The porosity of ancient archosaur eggshells is a proving a bit of a clue about whether dinosaurs lived in covered or exposed nests. Researchers from the University of Calgary, Canada, and colleagues suggest their recent study could help explain the evolution of reproductive behaviors in the dinosaur's modern relatives.
Archosauria, otherwise known as the "ruling reptiles," were a major group of dinosaurs that first emerged during the Permian period 250 million years ago. Modern descendants of the large creatures include birds and crocodilians.
While little evidence of prehistoric nests remains, ancient eggshells are providing unique insight. Based on the fossil record, researchers conclude the reigning reptiles had two general types of nests: open nests that left eggs exposed and covered nests. While the latter of the two nest types were built by individuals that would incubate their eggs using external heat sources, the open nests were built by those that would protect and warm their developing young themselves, according to a news release.
When analyzing different porosities, or the space between grains, of fossil archosaur eggs researchers were able to estimate the type of nest those eggs were originally laid in. In total, more than 120 extinct archosaur species and 29 extinct archosaur taxa was examined for their study. (Scroll to read more...)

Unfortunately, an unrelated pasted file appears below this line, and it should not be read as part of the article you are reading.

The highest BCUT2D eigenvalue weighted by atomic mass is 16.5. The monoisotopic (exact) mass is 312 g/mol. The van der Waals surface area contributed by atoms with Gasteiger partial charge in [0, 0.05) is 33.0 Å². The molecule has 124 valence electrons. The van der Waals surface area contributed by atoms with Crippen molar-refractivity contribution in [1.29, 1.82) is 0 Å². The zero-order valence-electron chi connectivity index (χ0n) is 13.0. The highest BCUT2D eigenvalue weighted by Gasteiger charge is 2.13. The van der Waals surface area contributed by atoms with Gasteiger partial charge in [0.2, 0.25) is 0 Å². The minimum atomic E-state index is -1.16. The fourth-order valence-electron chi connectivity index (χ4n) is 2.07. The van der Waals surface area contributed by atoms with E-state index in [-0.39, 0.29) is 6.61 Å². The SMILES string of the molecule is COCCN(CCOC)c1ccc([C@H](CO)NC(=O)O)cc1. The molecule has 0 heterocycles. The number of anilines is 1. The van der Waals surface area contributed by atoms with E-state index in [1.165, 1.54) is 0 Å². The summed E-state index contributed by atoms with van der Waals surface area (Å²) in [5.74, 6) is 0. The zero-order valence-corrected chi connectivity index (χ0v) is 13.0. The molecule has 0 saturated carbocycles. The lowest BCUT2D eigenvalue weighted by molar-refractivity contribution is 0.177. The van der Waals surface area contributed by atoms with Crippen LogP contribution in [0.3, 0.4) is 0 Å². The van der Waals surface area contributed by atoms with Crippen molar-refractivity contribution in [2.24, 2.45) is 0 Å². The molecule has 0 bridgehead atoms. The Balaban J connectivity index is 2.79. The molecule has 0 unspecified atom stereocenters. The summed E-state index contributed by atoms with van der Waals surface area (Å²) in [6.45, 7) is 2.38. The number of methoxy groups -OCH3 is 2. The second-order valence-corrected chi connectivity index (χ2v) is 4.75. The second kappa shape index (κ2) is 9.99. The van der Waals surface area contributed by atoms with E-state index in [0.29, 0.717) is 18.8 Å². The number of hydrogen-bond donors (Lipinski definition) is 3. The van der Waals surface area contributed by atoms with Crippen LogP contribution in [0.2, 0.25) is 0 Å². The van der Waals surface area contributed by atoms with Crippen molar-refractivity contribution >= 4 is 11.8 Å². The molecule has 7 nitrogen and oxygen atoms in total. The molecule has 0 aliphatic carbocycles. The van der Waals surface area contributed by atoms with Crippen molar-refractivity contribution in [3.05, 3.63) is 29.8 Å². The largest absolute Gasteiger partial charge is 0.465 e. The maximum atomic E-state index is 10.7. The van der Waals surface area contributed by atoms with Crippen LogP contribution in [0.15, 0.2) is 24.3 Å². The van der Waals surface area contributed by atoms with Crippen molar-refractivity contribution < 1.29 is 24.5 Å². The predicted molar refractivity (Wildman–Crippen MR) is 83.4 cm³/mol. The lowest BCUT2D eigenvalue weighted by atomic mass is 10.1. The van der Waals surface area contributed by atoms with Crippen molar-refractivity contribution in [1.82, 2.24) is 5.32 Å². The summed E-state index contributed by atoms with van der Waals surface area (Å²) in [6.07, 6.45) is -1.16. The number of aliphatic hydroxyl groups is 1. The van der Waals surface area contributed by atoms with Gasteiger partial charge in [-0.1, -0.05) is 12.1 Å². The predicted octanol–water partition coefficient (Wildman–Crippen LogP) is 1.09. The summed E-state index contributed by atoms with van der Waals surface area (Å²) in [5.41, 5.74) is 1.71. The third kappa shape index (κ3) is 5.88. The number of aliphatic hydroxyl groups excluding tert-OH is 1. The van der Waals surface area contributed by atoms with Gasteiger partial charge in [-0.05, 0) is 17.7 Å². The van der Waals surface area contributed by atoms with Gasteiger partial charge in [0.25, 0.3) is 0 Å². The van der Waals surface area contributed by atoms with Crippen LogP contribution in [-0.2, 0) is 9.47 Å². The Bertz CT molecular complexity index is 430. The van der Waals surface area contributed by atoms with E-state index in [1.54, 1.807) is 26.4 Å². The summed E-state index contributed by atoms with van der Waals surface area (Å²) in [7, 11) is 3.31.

So what did they find? It turns out there was a strong correlation between high porosity and incubation by brooding parents. For example, advanced theropods featured high porosity eggshells, suggesting the dinosaurs laid and incubated their eggs in open nests similar to how closely related living birds do today. Other paleontological evidence revealed the open-nesters may have also still partly buried their eggs.
In general, covered nests were used by more primitive dinosaurs, and a transition from covered to uncovered nests may be a result of the need for different nesting locations to avoid predation, flooding and rainfall – or a change in incubation style of dinosaurs during their evolution toward birds.
"Because buried nests needed to be built and incubated on the ground, open nesting and brooding may have allowed advanced theropods -including birds - to incubate eggs in a greater diversity of locations and occasionally away from ground predators, potentially contributing to their evolutionary success," Darla Zelenitsky, assistant professor at the University of Calgary and a world expert in dinosaur eggs and nesting sites, concluded in the university's release.
Their findings were recently published in the journal PLOS ONE.
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